Criminal justice reform tops the list for many Democratic senators and Assembly members, including changes to the state’s parole system. Senate Majority Leader Andrea Stewart-Cousins, speaking on public radio station WCNY’s "The Capitol Pressroom," said parole needs to be reformed.

WRVO News (file photo)

Wednesday marked the easing of many COVID-19 restrictions in New York state, but at the State Capitol, many of those rules remain in place, including mandatory masks in some circumstances.

On Monday, Gov. Andrew Cuomo said that the state would comply with new Centers for Disease Control and Prevention rules that say fully vaccinated people no longer have to wear masks or practice social distancing.

Karen DeWitt / WRVO News (file photo)

The New York State Legislature approved measures that will require hospitals and nursing homes to meet minimum staffing levels of nurses and other health care staff.

Measures mandating minimum staffing at health care facilities have been around for several years, but the spotlight on stressed and understaffed hospitals and nursing homes during the COVID-19 pandemic finally prompted the bill’s passage.

Senate sponsor and Health Committee chair Gustavo Rivera spoke before the vote.

Governor Andrew Cuomo's office

The New York State Legislature for the first time rescinded some of Gov. Andrew Cuomo’s restrictions that were put in place because of the COVID-19 pandemic, including an unpopular rule that prohibited bars and restaurants from serving alcohol unless the customer also ordered food.

Lawmakers said with the infection rate going down and vaccinations increasing, the restrictions are no longer needed. Cuomo said he was planning to end the orders anyway.

New York State Senate

Democrats in New York will move to curb a handful of Gov. Andrew Cuomo’s pandemic-related directives Wednesday, including one that has required patrons at restaurants to purchase food if they’re planning to drink alcohol.

It’s the first time that Democrats in the Legislature have acted to reverse one of Cuomo’s orders after they approved legislation last month that limited the governor’s emergency powers.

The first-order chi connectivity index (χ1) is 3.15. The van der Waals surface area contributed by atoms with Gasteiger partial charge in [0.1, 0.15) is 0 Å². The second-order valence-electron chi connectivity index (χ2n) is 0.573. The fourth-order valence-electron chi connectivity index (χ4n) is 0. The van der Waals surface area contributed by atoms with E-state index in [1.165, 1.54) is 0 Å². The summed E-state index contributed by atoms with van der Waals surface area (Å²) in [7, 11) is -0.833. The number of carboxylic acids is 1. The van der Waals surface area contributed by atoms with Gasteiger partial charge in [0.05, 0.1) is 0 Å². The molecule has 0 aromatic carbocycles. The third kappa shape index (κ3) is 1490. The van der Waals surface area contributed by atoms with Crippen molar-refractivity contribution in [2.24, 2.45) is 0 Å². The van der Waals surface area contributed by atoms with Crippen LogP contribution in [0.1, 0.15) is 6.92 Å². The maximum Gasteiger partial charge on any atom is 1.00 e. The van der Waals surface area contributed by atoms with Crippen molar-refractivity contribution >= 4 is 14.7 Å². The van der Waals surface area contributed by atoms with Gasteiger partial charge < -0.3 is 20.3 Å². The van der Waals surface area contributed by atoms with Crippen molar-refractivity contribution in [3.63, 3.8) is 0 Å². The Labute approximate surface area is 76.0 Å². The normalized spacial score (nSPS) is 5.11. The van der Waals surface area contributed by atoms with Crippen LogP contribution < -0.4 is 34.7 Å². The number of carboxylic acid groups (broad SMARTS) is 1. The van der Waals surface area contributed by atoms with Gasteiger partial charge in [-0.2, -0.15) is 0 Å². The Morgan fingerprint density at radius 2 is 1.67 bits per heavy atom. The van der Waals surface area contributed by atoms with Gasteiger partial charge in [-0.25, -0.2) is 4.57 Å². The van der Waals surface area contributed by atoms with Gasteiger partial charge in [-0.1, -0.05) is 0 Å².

Senate Majority Leader Andrea Stewart-Cousins, D-Westchester, said the state’s declining COVID-19 statistics mean the long-standing directives can be scrapped.

WRVO News (file photo)

Supporters of a measure to ensure better workplace safety during future pandemics are urging Gov. Andrew Cuomo to sign the bill, which was passed by both houses of the state Legislature this week.

The bill -- known as the New York Health and Essential Rights, or HERO, Act -- requires that the state health and labor departments design minimum standards for health and safety during outbreaks of airborne viruses and all infectious disease outbreaks.

stgermh / Flickr

State lawmakers in New York could take the first step this year toward scrapping the state’s current ethics agencies and replacing them with a new, more powerful panel less likely to be influenced by elected officials.

Sen. Liz Krueger, D-Manhattan, said in an interview on New York NOW, that there’s appetite in the state Legislature for an ethics overhaul in Albany, and that it could start this year.

Karen DeWitt / WRVO News (file photo)

Criminal justice advocates in New York state say they hope to build on recent victories, such as the legalization of adult recreational use of marijuana, to gain more reforms for members of Black and brown communities who are incarcerated at a higher rate than white New Yorkers.